Wang Chen-wei and Chen Chun-ju sign papers after ruling allows Chen to register as parent alongside Wang
A married same-sex couple have become the first in Taiwan to legally adopt a child neither of them are related to, after they challenged local laws in court.
Wang Chen-wei, Chen Chun-ju, and their daughter, nicknamed Joujou, were surrounded by press at the Taipei household registration office, as the couple formally signed adoption paperwork after a long battle. Clutching Joujou, her face hidden behind a hoodie, face mask and sunglasses, Wang and Chen told of their bittersweet victory.
“I have everything now. I am married and just like heterosexual couples, we can have our own children,” Wang said. “But we were born to have and enjoy all of this, we are not a charity case. We shouldn’t have had to fight for it.”
Taiwan legalised same-sex marriage in 2019, becoming the first jurisdiction in Asia to do so, but did not remove all inequalities for LGBTQI people. Full legislation rather than an amendment was passed. It includes a provision that allows someone to adopt a spouse’s biological child, but says nothing about adoption rights if neither partner is the biological parent. The provision does not exist in other marriage laws.
The result is that in Taiwan any single person can apply to adopt a child, and any married heterosexual couple can apply together. But for married same-sex couple, the only option is to divorce and one of the couple adopts as a single person. They can then remarry, but current law does not allow the partner to adopt and be registered as a parent, leaving them without equal rights.
“Gay adoptive families are forced to choose between children and spouses, and between adoption and marriage,” Chen and Wang wrote on Facebook shortly after signing the adoption papers.
Wang and Chen have been together for more than 16 years, and embarked on the adoption journey together. They delayed their marriage in order to complete Wang’s adoption of Joujou, and then took the case to court to have Chen recognised as a parent.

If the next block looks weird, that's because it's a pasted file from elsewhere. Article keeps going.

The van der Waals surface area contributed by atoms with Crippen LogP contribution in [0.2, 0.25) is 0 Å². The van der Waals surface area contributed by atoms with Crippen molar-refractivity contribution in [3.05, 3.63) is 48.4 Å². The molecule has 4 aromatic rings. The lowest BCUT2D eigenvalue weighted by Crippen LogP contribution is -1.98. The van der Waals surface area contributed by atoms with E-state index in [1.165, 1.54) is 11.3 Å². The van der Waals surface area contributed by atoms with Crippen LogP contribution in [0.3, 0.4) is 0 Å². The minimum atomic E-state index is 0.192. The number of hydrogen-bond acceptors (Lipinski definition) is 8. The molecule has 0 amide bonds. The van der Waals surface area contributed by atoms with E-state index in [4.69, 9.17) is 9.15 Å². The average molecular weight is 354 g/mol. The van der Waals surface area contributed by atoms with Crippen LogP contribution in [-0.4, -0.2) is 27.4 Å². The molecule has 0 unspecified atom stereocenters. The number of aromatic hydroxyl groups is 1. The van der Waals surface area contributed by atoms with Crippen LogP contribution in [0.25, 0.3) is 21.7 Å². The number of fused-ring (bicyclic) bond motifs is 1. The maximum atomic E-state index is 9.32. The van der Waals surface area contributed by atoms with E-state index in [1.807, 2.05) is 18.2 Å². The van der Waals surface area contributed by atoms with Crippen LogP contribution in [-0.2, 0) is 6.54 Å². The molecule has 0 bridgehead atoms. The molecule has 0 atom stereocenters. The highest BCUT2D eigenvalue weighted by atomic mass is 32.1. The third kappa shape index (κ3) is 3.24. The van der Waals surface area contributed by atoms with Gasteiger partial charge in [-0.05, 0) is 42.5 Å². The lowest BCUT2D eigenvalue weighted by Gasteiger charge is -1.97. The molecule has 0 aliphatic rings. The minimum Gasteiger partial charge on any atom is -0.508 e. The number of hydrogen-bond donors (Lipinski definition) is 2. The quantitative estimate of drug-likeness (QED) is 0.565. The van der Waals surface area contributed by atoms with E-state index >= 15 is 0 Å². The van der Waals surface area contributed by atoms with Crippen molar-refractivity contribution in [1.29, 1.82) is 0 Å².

On 25 December, the Kaohsiung juvenile and family court ruled that a child should not be discriminated against because of their parents status, and that the law did not expressly prohibit the adoption of adopted children. The ruling allowed Chen to adopt Joujou and be registered as a parent alongside Wang.
Chu Chiajong, the director of advocacy organisation Taiwan LGBT Family Rights Advocacy, said the ruling was “brave”, in that the judge found his legal obligation was governed by the child’s best interest, and upon assessing Wang and Chen’s case, it meant the two parents were seen as equal under the law.
“At the end of the day, someone finally acknowledged it’s all about a child’s best interests, not just about the rights of an LGBTI couple,” Chu said. “Now their daughter’s ID shows both parents name on it. It means she finally is legally under the protection of both parents, of both dads.”
While the case has brought hope to LGBTQI couples hoping to start a family, it did not set a precedent and legal change is still needed, said Chu.
But the solution is simple, Chu added: “We just need to fix one word in the same-sex marriage law, just the word ‘genetic’. If we get rid of that word it would allow LGBTQI couples to adopt.”
A bill proposed by the legislator Fan Yun has been stalled in Taiwan’s parliament for more than a year. “We are waiting for the submission … from the Ministry of Justice,” Fan told media on Thursday.
Wang and Chen have always wanted two children but that is off limits until the law changes. Now they are married they cannot adopt, and if they divorced they would still have to go to court again to fight for dual adoption.
“I hope that our first story of victory as a gay couple will serve as a foundation for the full practice of fair, equal treatment for other LGBT families,” said Chen.